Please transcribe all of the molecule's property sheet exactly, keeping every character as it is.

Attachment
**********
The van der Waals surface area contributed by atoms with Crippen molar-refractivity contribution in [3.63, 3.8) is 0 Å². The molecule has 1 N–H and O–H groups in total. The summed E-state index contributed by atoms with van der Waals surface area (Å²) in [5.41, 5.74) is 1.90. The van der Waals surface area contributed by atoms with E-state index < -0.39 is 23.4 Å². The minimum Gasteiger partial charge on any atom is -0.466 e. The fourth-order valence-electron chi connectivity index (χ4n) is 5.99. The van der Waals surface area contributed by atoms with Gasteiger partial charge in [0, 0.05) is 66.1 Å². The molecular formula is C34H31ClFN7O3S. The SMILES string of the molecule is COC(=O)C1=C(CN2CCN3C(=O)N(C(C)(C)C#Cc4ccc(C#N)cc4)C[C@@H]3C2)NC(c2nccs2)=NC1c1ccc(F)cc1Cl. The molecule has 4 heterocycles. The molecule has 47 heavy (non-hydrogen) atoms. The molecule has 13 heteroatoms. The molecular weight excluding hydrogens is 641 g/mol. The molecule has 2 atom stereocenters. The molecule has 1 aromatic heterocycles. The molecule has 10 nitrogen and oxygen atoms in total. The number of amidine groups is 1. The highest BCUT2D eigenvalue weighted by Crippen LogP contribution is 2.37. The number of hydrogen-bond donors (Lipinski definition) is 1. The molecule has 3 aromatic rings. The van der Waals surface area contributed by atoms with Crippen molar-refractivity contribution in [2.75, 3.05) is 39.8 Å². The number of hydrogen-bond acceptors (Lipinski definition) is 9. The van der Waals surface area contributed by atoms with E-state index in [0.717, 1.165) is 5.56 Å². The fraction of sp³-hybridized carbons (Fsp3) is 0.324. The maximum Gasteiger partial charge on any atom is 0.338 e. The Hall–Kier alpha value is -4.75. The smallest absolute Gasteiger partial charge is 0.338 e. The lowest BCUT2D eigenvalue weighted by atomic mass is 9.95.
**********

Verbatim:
The van der Waals surface area contributed by atoms with Crippen molar-refractivity contribution in [3.63, 3.8) is 0 Å². The molecule has 1 N–H and O–H groups in total. The summed E-state index contributed by atoms with van der Waals surface area (Å²) in [5.41, 5.74) is 1.90. The van der Waals surface area contributed by atoms with E-state index < -0.39 is 23.4 Å². The minimum Gasteiger partial charge on any atom is -0.466 e. The fourth-order valence-electron chi connectivity index (χ4n) is 5.99. The van der Waals surface area contributed by atoms with Gasteiger partial charge in [0, 0.05) is 66.1 Å². The molecular formula is C34H31ClFN7O3S. The SMILES string of the molecule is COC(=O)C1=C(CN2CCN3C(=O)N(C(C)(C)C#Cc4ccc(C#N)cc4)C[C@@H]3C2)NC(c2nccs2)=NC1c1ccc(F)cc1Cl. The molecule has 4 heterocycles. The molecule has 47 heavy (non-hydrogen) atoms. The molecule has 13 heteroatoms. The molecular weight excluding hydrogens is 641 g/mol. The molecule has 2 atom stereocenters. The molecule has 1 aromatic heterocycles. The molecule has 10 nitrogen and oxygen atoms in total. The number of amidine groups is 1. The highest BCUT2D eigenvalue weighted by Crippen LogP contribution is 2.37. The number of hydrogen-bond donors (Lipinski definition) is 1. The molecule has 3 aromatic rings. The van der Waals surface area contributed by atoms with Crippen molar-refractivity contribution in [2.75, 3.05) is 39.8 Å². The number of hydrogen-bond acceptors (Lipinski definition) is 9. The van der Waals surface area contributed by atoms with E-state index in [0.717, 1.165) is 5.56 Å². The fraction of sp³-hybridized carbons (Fsp3) is 0.324. The maximum Gasteiger partial charge on any atom is 0.338 e. The Hall–Kier alpha value is -4.75. The smallest absolute Gasteiger partial charge is 0.338 e. The lowest BCUT2D eigenvalue weighted by atomic mass is 9.95.